You mention hypothetical syllogism, i.e. that A > B, B > C, entails A > C. Hypothetical syllogism can fail because it may be that in the closest A-world, B holds, and in the closest B-world C holds, but in the closest A world C does not hold. Examples of this occur when C is typically or nearly always the case when B is true, but A preempts C. Stalnaker gives as an example: "If Hoover were a communist he would be a traitor; if Hoover were born in Russia he would be a communist; therefore, if Hoover were born in Russia he would be a traitor". Ernest Adams gives an example like this: "If Brown's party loses the election, Brown will resign as President; if Brown dies his party will lose the election; therefore, if Brown dies he will resign as President". Here is another: "If Mary spends lots of money on luxury goods she will be poor; if Mary wins the lottery she will spend lots of money on luxury goods; therefore, if Mary wins the lottery she will be poor".

Note in each case the A term preempts acceptance of C. Another way to generate counterexamples to hypothetical syllogism is to use uncertain propositions. A high value for P(B | A) together with a high value for P(C | B) does not entail a high value for P(C | A). Hence, it is possible for it to be highly probable that 'if A then B' and highly probable that 'if B then C' but highly improbable that 'if A then C'. Look for cases where it is highly probable that C given B, but highly improbable that C given A and B. Again, the A acts to preempt C.

You also mention that unlike the material conditional, A does not entail ¬A > B. This is so because for the Stalnaker conditional A being true at the actual world does not guarantee that in the closest possible world in which A is false, B is true. Counterexamples to this form of inference are two a penny.

Another common form of implication that fails is or-to-if, i.e. that 'A or B' entails ¬A > B. Dorothy Edgington offers an example like this: Let A be "I'm not shot in the next five minutes", and B "I'm not injured in the next five minutes". I consider 'A or B' to be true, or at least highly probable. But ¬A > B would be "if I am shot then I am not injured" which is false, or at least highly implausible. Or another: "It will rain or it will snow in London in July this year". Highly likely since it is rare to go a whole month without rain in London, even in July. But not, "if it doesn't rain in London in July it will snow".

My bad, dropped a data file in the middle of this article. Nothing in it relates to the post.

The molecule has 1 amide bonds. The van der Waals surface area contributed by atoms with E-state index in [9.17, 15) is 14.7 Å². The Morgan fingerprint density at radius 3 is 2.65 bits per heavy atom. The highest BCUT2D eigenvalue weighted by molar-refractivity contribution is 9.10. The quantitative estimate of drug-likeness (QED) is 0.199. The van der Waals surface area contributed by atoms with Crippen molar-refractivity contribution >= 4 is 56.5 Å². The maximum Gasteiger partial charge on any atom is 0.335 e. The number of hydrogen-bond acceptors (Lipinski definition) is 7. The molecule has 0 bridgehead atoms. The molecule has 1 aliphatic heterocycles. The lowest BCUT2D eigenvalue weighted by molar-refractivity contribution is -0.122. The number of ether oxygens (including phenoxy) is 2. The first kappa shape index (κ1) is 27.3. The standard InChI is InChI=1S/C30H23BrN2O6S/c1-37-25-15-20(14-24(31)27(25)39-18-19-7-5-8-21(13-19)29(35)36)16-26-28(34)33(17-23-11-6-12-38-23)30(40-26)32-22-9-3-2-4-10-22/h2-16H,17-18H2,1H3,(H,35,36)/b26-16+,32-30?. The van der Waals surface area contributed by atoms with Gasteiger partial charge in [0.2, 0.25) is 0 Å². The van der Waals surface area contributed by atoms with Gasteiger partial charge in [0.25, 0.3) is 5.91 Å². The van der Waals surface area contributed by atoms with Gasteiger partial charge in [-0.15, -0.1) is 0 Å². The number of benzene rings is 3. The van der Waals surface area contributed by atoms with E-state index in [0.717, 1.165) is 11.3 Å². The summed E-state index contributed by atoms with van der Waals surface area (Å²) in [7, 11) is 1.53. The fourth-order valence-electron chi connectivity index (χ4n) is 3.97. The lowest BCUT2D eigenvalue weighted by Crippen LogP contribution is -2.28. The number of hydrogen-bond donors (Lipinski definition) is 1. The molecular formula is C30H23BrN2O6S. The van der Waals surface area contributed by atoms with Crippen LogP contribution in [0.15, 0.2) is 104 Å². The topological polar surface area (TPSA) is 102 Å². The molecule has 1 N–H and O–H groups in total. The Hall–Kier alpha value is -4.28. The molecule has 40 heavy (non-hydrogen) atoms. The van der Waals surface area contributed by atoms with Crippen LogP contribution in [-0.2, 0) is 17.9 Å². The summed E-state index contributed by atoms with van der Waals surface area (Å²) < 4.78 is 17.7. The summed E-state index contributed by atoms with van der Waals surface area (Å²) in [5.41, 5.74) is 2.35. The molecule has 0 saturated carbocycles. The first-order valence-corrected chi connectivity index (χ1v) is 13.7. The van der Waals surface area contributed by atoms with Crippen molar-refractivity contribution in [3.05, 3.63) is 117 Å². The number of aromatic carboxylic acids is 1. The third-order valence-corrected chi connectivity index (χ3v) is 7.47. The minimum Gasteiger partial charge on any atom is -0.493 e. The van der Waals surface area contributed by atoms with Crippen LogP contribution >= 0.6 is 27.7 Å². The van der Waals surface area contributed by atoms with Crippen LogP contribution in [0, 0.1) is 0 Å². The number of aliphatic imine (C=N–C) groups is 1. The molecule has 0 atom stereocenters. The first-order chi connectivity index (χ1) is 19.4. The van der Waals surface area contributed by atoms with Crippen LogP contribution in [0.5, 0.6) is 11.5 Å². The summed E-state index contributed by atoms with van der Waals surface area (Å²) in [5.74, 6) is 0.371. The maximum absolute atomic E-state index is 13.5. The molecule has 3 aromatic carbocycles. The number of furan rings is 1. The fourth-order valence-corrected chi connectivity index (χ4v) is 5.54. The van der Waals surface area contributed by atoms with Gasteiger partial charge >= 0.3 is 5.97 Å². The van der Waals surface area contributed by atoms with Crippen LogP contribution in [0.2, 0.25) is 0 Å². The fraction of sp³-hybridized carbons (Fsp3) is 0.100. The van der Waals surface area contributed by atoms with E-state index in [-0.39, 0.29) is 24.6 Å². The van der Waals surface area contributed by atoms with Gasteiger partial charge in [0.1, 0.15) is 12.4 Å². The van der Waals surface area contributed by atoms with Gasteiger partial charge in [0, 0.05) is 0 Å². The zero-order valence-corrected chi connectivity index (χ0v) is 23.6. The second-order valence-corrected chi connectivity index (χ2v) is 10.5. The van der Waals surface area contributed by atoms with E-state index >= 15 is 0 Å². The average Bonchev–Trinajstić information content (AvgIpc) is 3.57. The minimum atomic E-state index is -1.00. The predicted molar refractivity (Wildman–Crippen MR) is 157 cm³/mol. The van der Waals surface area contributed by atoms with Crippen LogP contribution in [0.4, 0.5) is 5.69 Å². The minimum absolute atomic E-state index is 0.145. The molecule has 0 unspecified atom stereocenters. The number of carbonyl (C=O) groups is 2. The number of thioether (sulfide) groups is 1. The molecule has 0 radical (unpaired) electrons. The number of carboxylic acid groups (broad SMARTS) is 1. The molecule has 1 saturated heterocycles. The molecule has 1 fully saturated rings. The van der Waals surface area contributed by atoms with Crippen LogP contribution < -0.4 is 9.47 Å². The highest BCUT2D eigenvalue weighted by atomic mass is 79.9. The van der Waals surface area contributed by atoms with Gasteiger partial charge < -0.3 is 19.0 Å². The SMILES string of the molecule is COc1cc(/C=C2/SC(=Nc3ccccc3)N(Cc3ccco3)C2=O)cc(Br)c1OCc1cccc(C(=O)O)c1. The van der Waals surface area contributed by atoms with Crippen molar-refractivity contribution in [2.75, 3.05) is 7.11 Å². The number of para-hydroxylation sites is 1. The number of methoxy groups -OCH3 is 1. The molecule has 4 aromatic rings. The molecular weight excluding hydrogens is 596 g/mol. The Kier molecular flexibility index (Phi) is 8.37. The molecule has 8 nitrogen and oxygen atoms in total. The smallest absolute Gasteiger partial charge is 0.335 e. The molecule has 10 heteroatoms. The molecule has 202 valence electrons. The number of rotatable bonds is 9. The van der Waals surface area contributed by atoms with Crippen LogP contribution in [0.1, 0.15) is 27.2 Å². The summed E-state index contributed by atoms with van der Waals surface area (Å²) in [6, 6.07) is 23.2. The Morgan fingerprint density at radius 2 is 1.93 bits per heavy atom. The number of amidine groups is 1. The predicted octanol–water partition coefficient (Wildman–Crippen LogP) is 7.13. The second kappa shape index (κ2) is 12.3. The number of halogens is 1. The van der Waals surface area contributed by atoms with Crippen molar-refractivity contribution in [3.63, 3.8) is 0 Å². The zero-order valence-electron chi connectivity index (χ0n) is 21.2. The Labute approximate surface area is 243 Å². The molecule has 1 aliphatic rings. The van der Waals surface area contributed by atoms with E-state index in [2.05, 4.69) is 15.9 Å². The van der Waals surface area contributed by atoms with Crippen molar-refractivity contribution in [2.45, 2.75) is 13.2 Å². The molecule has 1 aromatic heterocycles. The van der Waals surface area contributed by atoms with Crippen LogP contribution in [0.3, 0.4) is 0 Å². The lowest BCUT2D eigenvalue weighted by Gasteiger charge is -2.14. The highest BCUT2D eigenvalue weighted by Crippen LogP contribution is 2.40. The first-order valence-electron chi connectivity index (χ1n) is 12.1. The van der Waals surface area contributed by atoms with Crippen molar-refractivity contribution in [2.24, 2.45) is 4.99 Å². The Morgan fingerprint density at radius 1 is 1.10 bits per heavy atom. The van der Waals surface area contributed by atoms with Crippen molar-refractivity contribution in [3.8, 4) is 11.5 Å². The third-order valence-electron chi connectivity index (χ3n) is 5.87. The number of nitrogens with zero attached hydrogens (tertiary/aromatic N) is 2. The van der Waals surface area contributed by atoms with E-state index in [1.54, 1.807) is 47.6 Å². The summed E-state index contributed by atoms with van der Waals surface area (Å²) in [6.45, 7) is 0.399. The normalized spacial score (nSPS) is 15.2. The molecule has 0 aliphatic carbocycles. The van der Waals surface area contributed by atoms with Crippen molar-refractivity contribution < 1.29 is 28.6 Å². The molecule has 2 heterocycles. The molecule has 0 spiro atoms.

Robert Stalnaker, "A Theory of Conditionals", 1968, in Studies in Logical Theory, ed. Nicholas Rescher, also reprinted in Stalnaker, "Knowledge and Conditionals, 2019, Oxford.
Ernest Adams, "The Logic of Conditionals", 1975, Reidel.
Dorothy Edgington, "On Condiitonals" 1995, Mind, Vol. 104, pp 235-329.
Dorothy Edgington, "Validity, Uncertainty and Vagueness", 1992, Analysis, Vol. 52, pp. 193-204.

p = The girl did it

q = The boy did it

p (The girl did it) ∴¬p → q (If the girl didn't do it, the boy did it)

Logic is simple. You just need to ask yourself what could be the conditions under which ¬p → q would have to be true.

There is probably an infinity of solutions, but Occam probably would go for the simple premise that either the girl did it or the boy did it, i.e., p ⊻ q. So, we have:

p ⊻ q

∴ ¬p → q

You could write it in various ways...

Two:

p ⊻ q

¬p

∴ q

Three:

(¬p → q) ⊻ (¬q → p)

¬p

∴ ¬p → q

Four:

p ⊻ q

r ⊻ s

∴ ¬p → q

Etc.

Either way, it will be logically valid if it is obvious that if the premises are true, then the conclusion is necessarily true.

This is why complicated implications are never discussed. Most of them are cryptic so nobody knows if the are true or not, but this one is a no brainer.